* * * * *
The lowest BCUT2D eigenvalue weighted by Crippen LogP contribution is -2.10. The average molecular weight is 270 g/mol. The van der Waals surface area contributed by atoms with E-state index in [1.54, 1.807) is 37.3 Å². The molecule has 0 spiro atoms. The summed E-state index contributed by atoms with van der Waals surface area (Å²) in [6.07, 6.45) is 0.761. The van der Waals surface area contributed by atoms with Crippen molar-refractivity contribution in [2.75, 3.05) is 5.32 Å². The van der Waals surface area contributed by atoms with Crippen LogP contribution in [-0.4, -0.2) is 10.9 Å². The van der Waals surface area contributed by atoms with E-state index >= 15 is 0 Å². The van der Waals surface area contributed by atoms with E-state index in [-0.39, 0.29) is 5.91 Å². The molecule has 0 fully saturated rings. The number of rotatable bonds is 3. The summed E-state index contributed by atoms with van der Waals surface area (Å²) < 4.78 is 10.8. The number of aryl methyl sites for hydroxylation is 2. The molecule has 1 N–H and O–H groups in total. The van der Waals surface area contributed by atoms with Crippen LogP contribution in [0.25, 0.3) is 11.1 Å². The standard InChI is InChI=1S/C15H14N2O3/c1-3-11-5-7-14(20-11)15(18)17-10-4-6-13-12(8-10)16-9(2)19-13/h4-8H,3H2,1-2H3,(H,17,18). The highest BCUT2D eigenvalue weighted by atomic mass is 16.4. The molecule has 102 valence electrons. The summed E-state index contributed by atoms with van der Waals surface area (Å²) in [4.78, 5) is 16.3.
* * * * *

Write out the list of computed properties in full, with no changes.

The lowest BCUT2D eigenvalue weighted by Crippen LogP contribution is -2.10. The average molecular weight is 270 g/mol. The van der Waals surface area contributed by atoms with E-state index in [1.54, 1.807) is 37.3 Å². The molecule has 0 spiro atoms. The summed E-state index contributed by atoms with van der Waals surface area (Å²) in [6.07, 6.45) is 0.761. The van der Waals surface area contributed by atoms with Crippen molar-refractivity contribution in [2.75, 3.05) is 5.32 Å². The van der Waals surface area contributed by atoms with Crippen LogP contribution in [-0.4, -0.2) is 10.9 Å². The van der Waals surface area contributed by atoms with E-state index >= 15 is 0 Å². The van der Waals surface area contributed by atoms with E-state index in [-0.39, 0.29) is 5.91 Å². The molecule has 0 fully saturated rings. The number of rotatable bonds is 3. The summed E-state index contributed by atoms with van der Waals surface area (Å²) < 4.78 is 10.8. The number of aryl methyl sites for hydroxylation is 2. The molecule has 1 N–H and O–H groups in total. The van der Waals surface area contributed by atoms with Crippen LogP contribution in [0.25, 0.3) is 11.1 Å². The standard InChI is InChI=1S/C15H14N2O3/c1-3-11-5-7-14(20-11)15(18)17-10-4-6-13-12(8-10)16-9(2)19-13/h4-8H,3H2,1-2H3,(H,17,18). The highest BCUT2D eigenvalue weighted by atomic mass is 16.4. The molecule has 102 valence electrons. The summed E-state index contributed by atoms with van der Waals surface area (Å²) in [4.78, 5) is 16.3.